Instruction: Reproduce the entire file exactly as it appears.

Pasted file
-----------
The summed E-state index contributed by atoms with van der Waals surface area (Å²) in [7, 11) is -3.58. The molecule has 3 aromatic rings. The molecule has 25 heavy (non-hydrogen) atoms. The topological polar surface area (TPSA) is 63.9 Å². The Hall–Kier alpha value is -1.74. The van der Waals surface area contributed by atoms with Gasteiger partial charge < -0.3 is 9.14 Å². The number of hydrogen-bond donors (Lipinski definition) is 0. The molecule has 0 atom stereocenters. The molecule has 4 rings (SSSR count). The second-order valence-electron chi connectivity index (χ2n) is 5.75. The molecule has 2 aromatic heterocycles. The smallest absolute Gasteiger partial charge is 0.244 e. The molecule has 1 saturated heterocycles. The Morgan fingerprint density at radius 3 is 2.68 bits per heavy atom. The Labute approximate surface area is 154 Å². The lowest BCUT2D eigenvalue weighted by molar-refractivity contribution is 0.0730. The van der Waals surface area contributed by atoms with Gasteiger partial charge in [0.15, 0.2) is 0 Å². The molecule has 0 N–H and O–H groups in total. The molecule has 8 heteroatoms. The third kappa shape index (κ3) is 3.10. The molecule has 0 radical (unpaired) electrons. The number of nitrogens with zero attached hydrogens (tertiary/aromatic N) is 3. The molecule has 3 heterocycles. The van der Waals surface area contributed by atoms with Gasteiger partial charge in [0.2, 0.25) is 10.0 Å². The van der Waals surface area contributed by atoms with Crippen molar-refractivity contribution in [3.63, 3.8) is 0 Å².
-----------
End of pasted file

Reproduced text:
The summed E-state index contributed by atoms with van der Waals surface area (Å²) in [7, 11) is -3.58. The molecule has 3 aromatic rings. The molecule has 25 heavy (non-hydrogen) atoms. The topological polar surface area (TPSA) is 63.9 Å². The Hall–Kier alpha value is -1.74. The van der Waals surface area contributed by atoms with Gasteiger partial charge < -0.3 is 9.14 Å². The number of hydrogen-bond donors (Lipinski definition) is 0. The molecule has 0 atom stereocenters. The molecule has 4 rings (SSSR count). The second-order valence-electron chi connectivity index (χ2n) is 5.75. The molecule has 2 aromatic heterocycles. The smallest absolute Gasteiger partial charge is 0.244 e. The molecule has 1 saturated heterocycles. The Morgan fingerprint density at radius 3 is 2.68 bits per heavy atom. The Labute approximate surface area is 154 Å². The lowest BCUT2D eigenvalue weighted by molar-refractivity contribution is 0.0730. The van der Waals surface area contributed by atoms with Gasteiger partial charge in [0.15, 0.2) is 0 Å². The molecule has 0 N–H and O–H groups in total. The molecule has 8 heteroatoms. The third kappa shape index (κ3) is 3.10. The molecule has 0 radical (unpaired) electrons. The number of nitrogens with zero attached hydrogens (tertiary/aromatic N) is 3. The molecule has 3 heterocycles. The van der Waals surface area contributed by atoms with Gasteiger partial charge in [0.2, 0.25) is 10.0 Å². The van der Waals surface area contributed by atoms with Crippen molar-refractivity contribution in [3.63, 3.8) is 0 Å².